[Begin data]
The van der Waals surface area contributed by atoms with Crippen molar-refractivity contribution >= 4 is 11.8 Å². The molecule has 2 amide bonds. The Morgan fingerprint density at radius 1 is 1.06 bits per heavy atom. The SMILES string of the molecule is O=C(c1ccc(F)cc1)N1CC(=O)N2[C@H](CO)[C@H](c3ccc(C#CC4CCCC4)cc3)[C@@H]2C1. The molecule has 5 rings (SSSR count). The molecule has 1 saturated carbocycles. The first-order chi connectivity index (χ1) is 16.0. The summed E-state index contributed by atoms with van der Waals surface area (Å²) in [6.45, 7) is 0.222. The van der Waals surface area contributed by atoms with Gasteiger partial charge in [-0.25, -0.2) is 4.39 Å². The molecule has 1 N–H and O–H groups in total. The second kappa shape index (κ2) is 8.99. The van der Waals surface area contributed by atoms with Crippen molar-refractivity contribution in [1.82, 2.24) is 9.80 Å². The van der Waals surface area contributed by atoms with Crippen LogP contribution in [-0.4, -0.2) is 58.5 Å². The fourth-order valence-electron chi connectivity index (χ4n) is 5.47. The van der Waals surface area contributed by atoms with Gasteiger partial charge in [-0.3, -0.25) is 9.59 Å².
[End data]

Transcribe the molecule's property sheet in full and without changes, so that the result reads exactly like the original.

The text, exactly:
The van der Waals surface area contributed by atoms with Crippen molar-refractivity contribution >= 4 is 11.8 Å². The molecule has 2 amide bonds. The Morgan fingerprint density at radius 1 is 1.06 bits per heavy atom. The SMILES string of the molecule is O=C(c1ccc(F)cc1)N1CC(=O)N2[C@H](CO)[C@H](c3ccc(C#CC4CCCC4)cc3)[C@@H]2C1. The molecule has 5 rings (SSSR count). The molecule has 1 saturated carbocycles. The first-order chi connectivity index (χ1) is 16.0. The summed E-state index contributed by atoms with van der Waals surface area (Å²) in [6.45, 7) is 0.222. The van der Waals surface area contributed by atoms with Gasteiger partial charge in [-0.25, -0.2) is 4.39 Å². The molecule has 1 N–H and O–H groups in total. The second kappa shape index (κ2) is 8.99. The van der Waals surface area contributed by atoms with Crippen molar-refractivity contribution in [1.82, 2.24) is 9.80 Å². The van der Waals surface area contributed by atoms with Crippen LogP contribution in [-0.4, -0.2) is 58.5 Å². The fourth-order valence-electron chi connectivity index (χ4n) is 5.47. The van der Waals surface area contributed by atoms with Gasteiger partial charge in [-0.3, -0.25) is 9.59 Å².